The federal government has sued a Los Angeles County telemarketing company that officials said had reaped $7 million by making false promises of work-from-home opportunities to female viewers of Spanish-language television stations, exploiting their economic insecurity — and later, their worries over the coronavirus pandemic.
The company, Moda Latina BZ, made false representations in television ads stating that consumers could make up to $500 a week selling perfume, makeup and other merchandise without leaving home, the Federal Trade Commission said in a lawsuit that was unsealed on Tuesday in U.S. District Court in Los Angeles.
The ads typically ran on the Spanish-language networks Telemundo and Univision, during programs including telenovelas, according to the lawsuit, which also named two of the Moda Latina BZ’s executives as defendants. Screen shots of the television ads showed women holding wads of cash.
The commission said that the scheme had begun in March 2017 and had ended in August of this year, five months into a pandemic that has disproportionately affected Hispanic people. In Los Angeles County, where Moda Latina BZ is based, Hispanic residents were more than twice as likely to become infected with the coronavirus than white residents were, according to the latest public health data.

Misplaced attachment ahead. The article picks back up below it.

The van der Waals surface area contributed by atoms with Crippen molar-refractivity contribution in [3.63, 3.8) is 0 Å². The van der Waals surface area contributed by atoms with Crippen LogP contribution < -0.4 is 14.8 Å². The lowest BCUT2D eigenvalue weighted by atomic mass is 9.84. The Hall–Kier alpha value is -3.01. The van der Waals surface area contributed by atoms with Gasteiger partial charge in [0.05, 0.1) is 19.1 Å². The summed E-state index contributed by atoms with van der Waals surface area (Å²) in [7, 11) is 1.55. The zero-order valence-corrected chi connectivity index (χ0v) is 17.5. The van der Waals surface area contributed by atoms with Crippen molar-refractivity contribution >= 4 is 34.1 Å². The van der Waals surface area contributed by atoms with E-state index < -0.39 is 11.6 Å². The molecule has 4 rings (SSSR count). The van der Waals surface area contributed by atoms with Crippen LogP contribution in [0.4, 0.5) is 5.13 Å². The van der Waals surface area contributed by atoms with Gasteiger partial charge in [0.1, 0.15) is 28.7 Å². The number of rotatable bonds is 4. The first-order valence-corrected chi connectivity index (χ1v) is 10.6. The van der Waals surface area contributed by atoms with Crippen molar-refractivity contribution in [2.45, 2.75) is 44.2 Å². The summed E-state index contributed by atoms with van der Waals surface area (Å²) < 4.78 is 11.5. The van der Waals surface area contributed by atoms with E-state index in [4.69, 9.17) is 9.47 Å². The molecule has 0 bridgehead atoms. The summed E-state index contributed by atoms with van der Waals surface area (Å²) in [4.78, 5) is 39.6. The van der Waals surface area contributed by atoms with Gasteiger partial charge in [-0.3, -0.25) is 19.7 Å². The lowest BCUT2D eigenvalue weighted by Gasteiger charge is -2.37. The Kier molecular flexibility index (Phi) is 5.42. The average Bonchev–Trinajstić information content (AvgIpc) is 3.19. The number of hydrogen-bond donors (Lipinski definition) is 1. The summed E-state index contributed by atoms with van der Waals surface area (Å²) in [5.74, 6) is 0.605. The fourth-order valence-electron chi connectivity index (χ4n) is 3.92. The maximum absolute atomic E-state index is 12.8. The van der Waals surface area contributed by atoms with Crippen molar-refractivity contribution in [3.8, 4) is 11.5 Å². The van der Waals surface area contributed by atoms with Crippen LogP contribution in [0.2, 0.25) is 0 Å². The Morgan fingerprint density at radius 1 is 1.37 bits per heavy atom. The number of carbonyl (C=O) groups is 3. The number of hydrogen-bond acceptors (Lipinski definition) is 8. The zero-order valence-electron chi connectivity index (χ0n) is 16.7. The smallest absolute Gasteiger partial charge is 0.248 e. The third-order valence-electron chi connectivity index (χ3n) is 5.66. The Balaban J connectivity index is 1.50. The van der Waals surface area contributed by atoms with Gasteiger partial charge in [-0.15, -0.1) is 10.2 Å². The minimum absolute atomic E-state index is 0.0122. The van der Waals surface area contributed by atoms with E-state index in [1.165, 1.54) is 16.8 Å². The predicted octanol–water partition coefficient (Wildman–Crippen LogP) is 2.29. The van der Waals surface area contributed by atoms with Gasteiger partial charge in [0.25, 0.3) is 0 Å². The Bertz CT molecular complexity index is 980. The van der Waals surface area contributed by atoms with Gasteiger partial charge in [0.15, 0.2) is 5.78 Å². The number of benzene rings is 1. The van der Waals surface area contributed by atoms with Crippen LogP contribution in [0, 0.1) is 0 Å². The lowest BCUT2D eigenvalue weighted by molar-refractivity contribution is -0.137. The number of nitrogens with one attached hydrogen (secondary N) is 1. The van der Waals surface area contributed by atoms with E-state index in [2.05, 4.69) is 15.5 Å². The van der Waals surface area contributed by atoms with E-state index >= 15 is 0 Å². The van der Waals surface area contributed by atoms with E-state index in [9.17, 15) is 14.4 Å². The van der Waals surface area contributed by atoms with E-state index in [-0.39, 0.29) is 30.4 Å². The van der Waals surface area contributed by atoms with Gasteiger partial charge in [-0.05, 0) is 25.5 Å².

The lawsuit contends that Moda Latina BZ engaged in abusive and telemarketing practices that violated the Telemarketing and Consumer Fraud and Abuse Prevention Act.
“Seizing on economic insecurity in the community,” the lawsuit said, “defendants lure consumers into purchasing work-at-home business opportunities with the false promise that consumers will earn hundreds of dollars per week reselling brand-name perfumes, makeup, jewelry, designer clothing, fashion accessories and other luxury products.
The company did not respond to several requests for comment on Tuesday night, including one that was left with a Los Angeles-area accountant who has done work for Moda Latina, which is based in La Puente, Calif.
Efforts to reach the company’s chief executive officer, Esther Virginia Fernandez Aguirre, and its general manager, Marco Cesar Zarate Quíroz, the two executives named in the lawsuit, were unsuccessful on Tuesday night.
Court filings did not list any lawyers for the company or for the two executives named in the lawsuit.
To get in on the working-from-home arrangement, the commission said, would-be sellers had to pay an enrollment fee of up to $299 that included a start-up kit with perfumes or other goods. The company’s telemarketers told consumers that they would turn a profit of several hundred dollars, but the kits included items that were either counterfeit or cost much more than those sold at department stores, officials said.
The company regularly insisted that consumers provide it with money orders for the enrollment fee when the kits had been delivered and threatened to take legal action or call credit bureaus if they did not comply, according to the lawsuit, which was filed on Nov. 30.
A Federal Trade Commission spokesman declined to comment further on the situation.
In the lawsuit, the commission said that Moda Latina BZ had made $2.6 million from consumers who paid with money orders from July 2018 to August 2020.
Seamus Hughes contributed reporting.